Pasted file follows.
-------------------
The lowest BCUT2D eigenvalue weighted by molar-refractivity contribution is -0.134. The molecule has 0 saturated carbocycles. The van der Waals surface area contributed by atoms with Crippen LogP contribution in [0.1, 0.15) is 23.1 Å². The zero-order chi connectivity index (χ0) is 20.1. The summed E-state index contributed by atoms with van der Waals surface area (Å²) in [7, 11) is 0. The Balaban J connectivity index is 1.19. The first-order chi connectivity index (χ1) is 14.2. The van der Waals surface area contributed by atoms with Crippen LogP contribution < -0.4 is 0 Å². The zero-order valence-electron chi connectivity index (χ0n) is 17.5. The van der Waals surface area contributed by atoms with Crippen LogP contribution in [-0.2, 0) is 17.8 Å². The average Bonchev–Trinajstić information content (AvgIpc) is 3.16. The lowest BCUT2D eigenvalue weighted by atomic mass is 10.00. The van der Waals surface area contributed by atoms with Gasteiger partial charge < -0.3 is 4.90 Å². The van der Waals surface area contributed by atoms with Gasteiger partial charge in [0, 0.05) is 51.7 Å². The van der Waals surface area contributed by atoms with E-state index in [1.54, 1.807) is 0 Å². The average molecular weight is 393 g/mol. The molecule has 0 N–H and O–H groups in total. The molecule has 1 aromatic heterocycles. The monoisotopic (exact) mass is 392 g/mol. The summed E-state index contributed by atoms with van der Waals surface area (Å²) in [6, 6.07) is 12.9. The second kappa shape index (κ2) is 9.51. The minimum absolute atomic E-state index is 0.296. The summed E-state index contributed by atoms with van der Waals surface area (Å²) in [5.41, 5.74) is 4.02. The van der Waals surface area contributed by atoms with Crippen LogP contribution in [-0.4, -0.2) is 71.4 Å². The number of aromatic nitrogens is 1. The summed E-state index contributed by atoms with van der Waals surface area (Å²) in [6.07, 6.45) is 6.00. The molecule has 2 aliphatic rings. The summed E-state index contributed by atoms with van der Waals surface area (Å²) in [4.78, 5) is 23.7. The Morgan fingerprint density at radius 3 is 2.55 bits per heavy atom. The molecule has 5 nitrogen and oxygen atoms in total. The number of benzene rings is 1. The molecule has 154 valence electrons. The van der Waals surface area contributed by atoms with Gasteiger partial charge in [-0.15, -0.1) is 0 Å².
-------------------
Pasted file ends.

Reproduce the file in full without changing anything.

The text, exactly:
The lowest BCUT2D eigenvalue weighted by molar-refractivity contribution is -0.134. The molecule has 0 saturated carbocycles. The van der Waals surface area contributed by atoms with Crippen LogP contribution in [0.1, 0.15) is 23.1 Å². The zero-order chi connectivity index (χ0) is 20.1. The summed E-state index contributed by atoms with van der Waals surface area (Å²) in [7, 11) is 0. The Balaban J connectivity index is 1.19. The first-order chi connectivity index (χ1) is 14.2. The van der Waals surface area contributed by atoms with Crippen LogP contribution < -0.4 is 0 Å². The zero-order valence-electron chi connectivity index (χ0n) is 17.5. The van der Waals surface area contributed by atoms with Crippen LogP contribution in [-0.2, 0) is 17.8 Å². The average Bonchev–Trinajstić information content (AvgIpc) is 3.16. The lowest BCUT2D eigenvalue weighted by atomic mass is 10.00. The van der Waals surface area contributed by atoms with Gasteiger partial charge < -0.3 is 4.90 Å². The van der Waals surface area contributed by atoms with Gasteiger partial charge in [0, 0.05) is 51.7 Å². The van der Waals surface area contributed by atoms with E-state index in [1.54, 1.807) is 0 Å². The average molecular weight is 393 g/mol. The molecule has 0 N–H and O–H groups in total. The molecule has 1 aromatic heterocycles. The monoisotopic (exact) mass is 392 g/mol. The summed E-state index contributed by atoms with van der Waals surface area (Å²) in [6, 6.07) is 12.9. The second kappa shape index (κ2) is 9.51. The minimum absolute atomic E-state index is 0.296. The summed E-state index contributed by atoms with van der Waals surface area (Å²) in [5.41, 5.74) is 4.02. The van der Waals surface area contributed by atoms with Crippen LogP contribution in [-0.4, -0.2) is 71.4 Å². The number of aromatic nitrogens is 1. The summed E-state index contributed by atoms with van der Waals surface area (Å²) in [6.07, 6.45) is 6.00. The molecule has 2 aliphatic rings. The summed E-state index contributed by atoms with van der Waals surface area (Å²) in [4.78, 5) is 23.7. The Morgan fingerprint density at radius 3 is 2.55 bits per heavy atom. The molecule has 5 nitrogen and oxygen atoms in total. The number of benzene rings is 1. The molecule has 154 valence electrons. The van der Waals surface area contributed by atoms with Gasteiger partial charge in [-0.15, -0.1) is 0 Å².